Taking a closer look at the recently-passed temporary budget is useful in forecasting the likely path forward for next year’s budget. There are three major formula fund categories that traditionally account for the lion’s share of federal education funding– Title I, the Individuals with Disabilities Education Act (IDEA), and Title II. Below is a quick snapshot of what transpired in these three areas within the short-term budget:
- Title I: This program provides extra money for schools with low-income students. The recently passed budget authorized $15.5 billion for the 2017-18 school year, a $550 million uptick or 3.7 percent increase from the prior year.
- The Individuals with Disabilities Education Act: IDEA, the federal special education law, provides funding to schools to comply with the law’s mandates. For the 2017-2018 school year, funding levels saw a small increase to $12 billion from $11.9 billion.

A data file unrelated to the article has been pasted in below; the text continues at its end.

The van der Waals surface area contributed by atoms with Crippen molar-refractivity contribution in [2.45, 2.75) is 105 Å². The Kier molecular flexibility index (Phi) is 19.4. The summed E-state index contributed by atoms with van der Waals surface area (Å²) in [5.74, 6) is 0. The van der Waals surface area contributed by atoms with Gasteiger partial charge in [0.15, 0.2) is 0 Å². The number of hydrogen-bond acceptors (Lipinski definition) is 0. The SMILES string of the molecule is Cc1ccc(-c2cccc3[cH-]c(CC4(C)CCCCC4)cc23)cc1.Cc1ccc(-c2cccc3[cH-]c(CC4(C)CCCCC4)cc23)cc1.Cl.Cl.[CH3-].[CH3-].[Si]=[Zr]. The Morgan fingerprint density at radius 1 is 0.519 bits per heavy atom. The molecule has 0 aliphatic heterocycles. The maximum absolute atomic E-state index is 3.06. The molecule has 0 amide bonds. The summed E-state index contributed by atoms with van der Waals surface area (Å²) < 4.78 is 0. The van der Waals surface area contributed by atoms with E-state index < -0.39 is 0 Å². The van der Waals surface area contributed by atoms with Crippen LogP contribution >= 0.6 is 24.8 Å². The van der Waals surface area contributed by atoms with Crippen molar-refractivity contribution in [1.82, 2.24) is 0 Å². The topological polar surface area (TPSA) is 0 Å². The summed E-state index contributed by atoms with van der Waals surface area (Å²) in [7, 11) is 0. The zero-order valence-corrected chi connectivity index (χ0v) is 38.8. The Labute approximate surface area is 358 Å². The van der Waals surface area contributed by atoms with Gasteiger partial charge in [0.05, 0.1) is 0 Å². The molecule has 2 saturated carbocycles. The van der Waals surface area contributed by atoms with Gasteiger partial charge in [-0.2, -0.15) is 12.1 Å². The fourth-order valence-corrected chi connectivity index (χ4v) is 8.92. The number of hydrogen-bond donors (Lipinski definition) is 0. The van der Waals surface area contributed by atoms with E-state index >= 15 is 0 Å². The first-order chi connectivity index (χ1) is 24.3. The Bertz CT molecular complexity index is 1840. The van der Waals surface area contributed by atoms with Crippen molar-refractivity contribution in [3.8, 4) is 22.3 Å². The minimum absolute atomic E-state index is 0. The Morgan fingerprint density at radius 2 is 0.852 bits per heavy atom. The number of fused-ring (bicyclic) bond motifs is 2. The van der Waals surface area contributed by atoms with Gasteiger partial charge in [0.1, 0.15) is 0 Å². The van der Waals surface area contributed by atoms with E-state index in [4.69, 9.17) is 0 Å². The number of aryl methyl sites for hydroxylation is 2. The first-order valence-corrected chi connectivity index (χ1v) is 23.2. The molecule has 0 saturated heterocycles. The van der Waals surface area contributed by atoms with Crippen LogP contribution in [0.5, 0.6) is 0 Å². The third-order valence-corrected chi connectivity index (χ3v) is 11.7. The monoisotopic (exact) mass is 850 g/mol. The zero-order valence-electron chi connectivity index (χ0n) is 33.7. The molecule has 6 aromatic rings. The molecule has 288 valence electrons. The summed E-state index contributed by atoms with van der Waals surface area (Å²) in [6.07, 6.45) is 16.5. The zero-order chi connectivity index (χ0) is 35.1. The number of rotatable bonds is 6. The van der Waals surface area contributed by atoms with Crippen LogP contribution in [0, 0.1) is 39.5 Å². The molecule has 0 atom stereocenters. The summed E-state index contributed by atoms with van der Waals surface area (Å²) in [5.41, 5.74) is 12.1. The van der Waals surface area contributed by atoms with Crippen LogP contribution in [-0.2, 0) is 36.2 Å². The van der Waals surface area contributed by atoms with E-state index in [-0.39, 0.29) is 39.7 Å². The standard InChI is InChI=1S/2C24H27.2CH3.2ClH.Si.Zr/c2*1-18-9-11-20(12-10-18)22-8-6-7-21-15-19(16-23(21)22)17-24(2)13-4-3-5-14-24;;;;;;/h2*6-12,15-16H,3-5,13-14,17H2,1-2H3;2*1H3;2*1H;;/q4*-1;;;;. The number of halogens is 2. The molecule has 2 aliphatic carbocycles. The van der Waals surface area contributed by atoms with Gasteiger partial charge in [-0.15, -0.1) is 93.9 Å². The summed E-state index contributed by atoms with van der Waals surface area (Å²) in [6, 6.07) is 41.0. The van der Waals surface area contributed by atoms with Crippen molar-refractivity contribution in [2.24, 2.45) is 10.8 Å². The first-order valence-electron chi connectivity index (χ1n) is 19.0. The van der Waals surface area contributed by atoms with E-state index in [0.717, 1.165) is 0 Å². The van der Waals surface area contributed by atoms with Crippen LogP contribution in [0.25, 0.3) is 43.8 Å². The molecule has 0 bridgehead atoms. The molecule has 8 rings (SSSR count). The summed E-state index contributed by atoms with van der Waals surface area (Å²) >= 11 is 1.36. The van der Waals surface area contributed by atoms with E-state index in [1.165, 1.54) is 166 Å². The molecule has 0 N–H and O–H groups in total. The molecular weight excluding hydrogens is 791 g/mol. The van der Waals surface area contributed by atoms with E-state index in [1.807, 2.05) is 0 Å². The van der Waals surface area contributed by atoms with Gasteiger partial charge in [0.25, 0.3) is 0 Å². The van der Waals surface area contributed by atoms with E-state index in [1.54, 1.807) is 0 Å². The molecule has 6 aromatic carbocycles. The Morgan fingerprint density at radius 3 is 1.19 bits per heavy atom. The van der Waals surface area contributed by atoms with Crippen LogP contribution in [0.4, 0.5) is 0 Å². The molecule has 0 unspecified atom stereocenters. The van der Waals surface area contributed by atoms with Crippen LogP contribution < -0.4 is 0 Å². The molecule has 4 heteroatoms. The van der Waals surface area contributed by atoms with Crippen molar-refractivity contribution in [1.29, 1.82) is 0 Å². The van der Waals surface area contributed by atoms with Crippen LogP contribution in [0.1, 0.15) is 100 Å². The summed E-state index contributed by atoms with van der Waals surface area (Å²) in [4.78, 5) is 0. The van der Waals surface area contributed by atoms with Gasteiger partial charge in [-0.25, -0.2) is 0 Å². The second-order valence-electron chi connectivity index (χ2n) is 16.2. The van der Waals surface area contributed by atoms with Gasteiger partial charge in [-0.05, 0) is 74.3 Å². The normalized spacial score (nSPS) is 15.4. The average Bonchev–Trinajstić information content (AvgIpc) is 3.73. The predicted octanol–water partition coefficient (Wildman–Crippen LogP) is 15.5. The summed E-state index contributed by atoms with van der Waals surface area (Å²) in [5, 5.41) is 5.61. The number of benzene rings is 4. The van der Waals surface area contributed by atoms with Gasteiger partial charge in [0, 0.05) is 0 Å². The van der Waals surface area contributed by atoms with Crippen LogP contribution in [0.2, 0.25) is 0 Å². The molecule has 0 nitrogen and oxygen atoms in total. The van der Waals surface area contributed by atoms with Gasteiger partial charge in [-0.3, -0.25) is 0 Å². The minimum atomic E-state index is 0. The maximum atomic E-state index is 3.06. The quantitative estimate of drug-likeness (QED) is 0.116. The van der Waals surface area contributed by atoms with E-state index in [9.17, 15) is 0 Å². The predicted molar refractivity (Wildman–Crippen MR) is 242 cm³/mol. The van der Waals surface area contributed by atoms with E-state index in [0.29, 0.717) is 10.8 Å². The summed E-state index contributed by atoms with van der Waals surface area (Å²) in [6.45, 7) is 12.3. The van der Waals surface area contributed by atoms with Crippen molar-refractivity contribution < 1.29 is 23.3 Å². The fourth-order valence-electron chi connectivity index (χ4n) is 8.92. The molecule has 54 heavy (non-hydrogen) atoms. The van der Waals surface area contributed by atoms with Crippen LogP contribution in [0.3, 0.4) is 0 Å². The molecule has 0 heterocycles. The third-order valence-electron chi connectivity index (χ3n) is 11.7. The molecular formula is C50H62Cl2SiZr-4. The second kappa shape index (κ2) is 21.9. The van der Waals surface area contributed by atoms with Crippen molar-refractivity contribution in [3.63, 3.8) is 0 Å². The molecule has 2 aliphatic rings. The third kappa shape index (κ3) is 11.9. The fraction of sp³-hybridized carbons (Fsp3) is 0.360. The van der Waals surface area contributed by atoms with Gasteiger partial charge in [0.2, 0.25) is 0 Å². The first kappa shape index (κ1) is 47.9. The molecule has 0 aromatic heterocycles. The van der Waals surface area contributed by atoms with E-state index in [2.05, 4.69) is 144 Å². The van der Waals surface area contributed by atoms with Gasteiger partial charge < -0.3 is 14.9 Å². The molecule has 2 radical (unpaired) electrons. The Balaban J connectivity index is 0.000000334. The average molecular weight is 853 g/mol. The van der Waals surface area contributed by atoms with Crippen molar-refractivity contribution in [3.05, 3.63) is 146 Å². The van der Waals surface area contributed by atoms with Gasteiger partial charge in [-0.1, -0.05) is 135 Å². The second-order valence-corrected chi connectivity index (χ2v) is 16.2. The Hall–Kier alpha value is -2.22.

- Title II: This program primarily funds professional development and other activities to improve the effectiveness of teachers and principals. Title II funding was $2.3 billion for the 2016-2017 school year. The administration’s original proposal had threatened to cut this funding in half, but the final cut was significantly smaller at $200 million, representing an 8.9 percent decrease for the 2017-2018 school year.